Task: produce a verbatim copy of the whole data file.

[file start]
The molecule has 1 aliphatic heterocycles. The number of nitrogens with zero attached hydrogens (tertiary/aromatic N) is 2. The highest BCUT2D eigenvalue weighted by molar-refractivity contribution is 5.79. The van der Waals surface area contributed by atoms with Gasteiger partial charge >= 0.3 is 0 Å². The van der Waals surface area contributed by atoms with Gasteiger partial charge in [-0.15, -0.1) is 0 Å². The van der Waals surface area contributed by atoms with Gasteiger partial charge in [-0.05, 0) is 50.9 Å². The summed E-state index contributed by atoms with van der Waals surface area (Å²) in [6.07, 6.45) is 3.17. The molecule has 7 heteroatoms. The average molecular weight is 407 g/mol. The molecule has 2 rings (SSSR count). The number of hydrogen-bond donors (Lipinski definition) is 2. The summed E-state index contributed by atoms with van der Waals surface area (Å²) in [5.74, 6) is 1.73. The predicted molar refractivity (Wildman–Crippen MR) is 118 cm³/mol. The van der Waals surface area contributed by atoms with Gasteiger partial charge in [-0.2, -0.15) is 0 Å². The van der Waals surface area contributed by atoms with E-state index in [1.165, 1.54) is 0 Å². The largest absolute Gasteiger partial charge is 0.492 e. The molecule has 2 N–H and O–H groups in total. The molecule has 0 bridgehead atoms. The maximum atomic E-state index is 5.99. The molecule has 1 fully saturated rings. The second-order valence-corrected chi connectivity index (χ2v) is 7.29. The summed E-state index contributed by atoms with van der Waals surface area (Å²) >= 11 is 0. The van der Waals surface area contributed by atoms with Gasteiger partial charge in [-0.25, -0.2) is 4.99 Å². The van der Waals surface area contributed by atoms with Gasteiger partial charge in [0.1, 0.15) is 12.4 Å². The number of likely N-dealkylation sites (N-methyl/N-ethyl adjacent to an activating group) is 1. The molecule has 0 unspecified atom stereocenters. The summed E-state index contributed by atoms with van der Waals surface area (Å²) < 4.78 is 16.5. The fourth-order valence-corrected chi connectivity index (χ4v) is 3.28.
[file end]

The molecule has 1 aliphatic heterocycles. The number of nitrogens with zero attached hydrogens (tertiary/aromatic N) is 2. The highest BCUT2D eigenvalue weighted by molar-refractivity contribution is 5.79. The van der Waals surface area contributed by atoms with Gasteiger partial charge >= 0.3 is 0 Å². The van der Waals surface area contributed by atoms with Gasteiger partial charge in [-0.15, -0.1) is 0 Å². The van der Waals surface area contributed by atoms with Gasteiger partial charge in [-0.05, 0) is 50.9 Å². The summed E-state index contributed by atoms with van der Waals surface area (Å²) in [6.07, 6.45) is 3.17. The molecule has 7 heteroatoms. The average molecular weight is 407 g/mol. The molecule has 2 rings (SSSR count). The number of hydrogen-bond donors (Lipinski definition) is 2. The summed E-state index contributed by atoms with van der Waals surface area (Å²) in [5.74, 6) is 1.73. The predicted molar refractivity (Wildman–Crippen MR) is 118 cm³/mol. The van der Waals surface area contributed by atoms with Gasteiger partial charge in [-0.2, -0.15) is 0 Å². The van der Waals surface area contributed by atoms with E-state index in [1.165, 1.54) is 0 Å². The largest absolute Gasteiger partial charge is 0.492 e. The molecule has 2 N–H and O–H groups in total. The molecule has 0 bridgehead atoms. The maximum atomic E-state index is 5.99. The molecule has 1 fully saturated rings. The second-order valence-corrected chi connectivity index (χ2v) is 7.29. The summed E-state index contributed by atoms with van der Waals surface area (Å²) >= 11 is 0. The van der Waals surface area contributed by atoms with Gasteiger partial charge in [-0.25, -0.2) is 4.99 Å². The van der Waals surface area contributed by atoms with Gasteiger partial charge in [0.1, 0.15) is 12.4 Å². The number of likely N-dealkylation sites (N-methyl/N-ethyl adjacent to an activating group) is 1. The molecule has 0 unspecified atom stereocenters. The summed E-state index contributed by atoms with van der Waals surface area (Å²) < 4.78 is 16.5. The fourth-order valence-corrected chi connectivity index (χ4v) is 3.28.